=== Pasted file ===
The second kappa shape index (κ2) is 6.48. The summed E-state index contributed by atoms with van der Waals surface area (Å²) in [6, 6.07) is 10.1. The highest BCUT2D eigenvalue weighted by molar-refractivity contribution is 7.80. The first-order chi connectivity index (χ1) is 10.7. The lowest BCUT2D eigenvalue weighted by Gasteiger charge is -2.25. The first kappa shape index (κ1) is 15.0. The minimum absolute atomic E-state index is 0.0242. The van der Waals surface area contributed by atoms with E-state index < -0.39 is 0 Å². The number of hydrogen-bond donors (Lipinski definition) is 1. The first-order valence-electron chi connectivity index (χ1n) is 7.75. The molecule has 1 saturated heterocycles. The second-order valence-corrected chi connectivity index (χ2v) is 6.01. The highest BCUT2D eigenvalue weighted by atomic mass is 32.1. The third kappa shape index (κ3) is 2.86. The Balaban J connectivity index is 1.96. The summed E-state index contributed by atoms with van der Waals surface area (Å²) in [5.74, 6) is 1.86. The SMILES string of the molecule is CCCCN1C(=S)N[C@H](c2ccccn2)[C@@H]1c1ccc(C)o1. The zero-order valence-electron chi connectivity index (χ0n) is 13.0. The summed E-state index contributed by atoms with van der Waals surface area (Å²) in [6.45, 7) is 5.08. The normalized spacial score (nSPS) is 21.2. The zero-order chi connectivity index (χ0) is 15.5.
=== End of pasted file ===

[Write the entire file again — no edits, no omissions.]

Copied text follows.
The second kappa shape index (κ2) is 6.48. The summed E-state index contributed by atoms with van der Waals surface area (Å²) in [6, 6.07) is 10.1. The highest BCUT2D eigenvalue weighted by molar-refractivity contribution is 7.80. The first-order chi connectivity index (χ1) is 10.7. The lowest BCUT2D eigenvalue weighted by Gasteiger charge is -2.25. The first kappa shape index (κ1) is 15.0. The minimum absolute atomic E-state index is 0.0242. The van der Waals surface area contributed by atoms with E-state index < -0.39 is 0 Å². The number of hydrogen-bond donors (Lipinski definition) is 1. The first-order valence-electron chi connectivity index (χ1n) is 7.75. The molecule has 1 saturated heterocycles. The second-order valence-corrected chi connectivity index (χ2v) is 6.01. The highest BCUT2D eigenvalue weighted by atomic mass is 32.1. The third kappa shape index (κ3) is 2.86. The Balaban J connectivity index is 1.96. The summed E-state index contributed by atoms with van der Waals surface area (Å²) in [5.74, 6) is 1.86. The SMILES string of the molecule is CCCCN1C(=S)N[C@H](c2ccccn2)[C@@H]1c1ccc(C)o1. The zero-order valence-electron chi connectivity index (χ0n) is 13.0. The summed E-state index contributed by atoms with van der Waals surface area (Å²) in [6.45, 7) is 5.08. The normalized spacial score (nSPS) is 21.2. The zero-order chi connectivity index (χ0) is 15.5.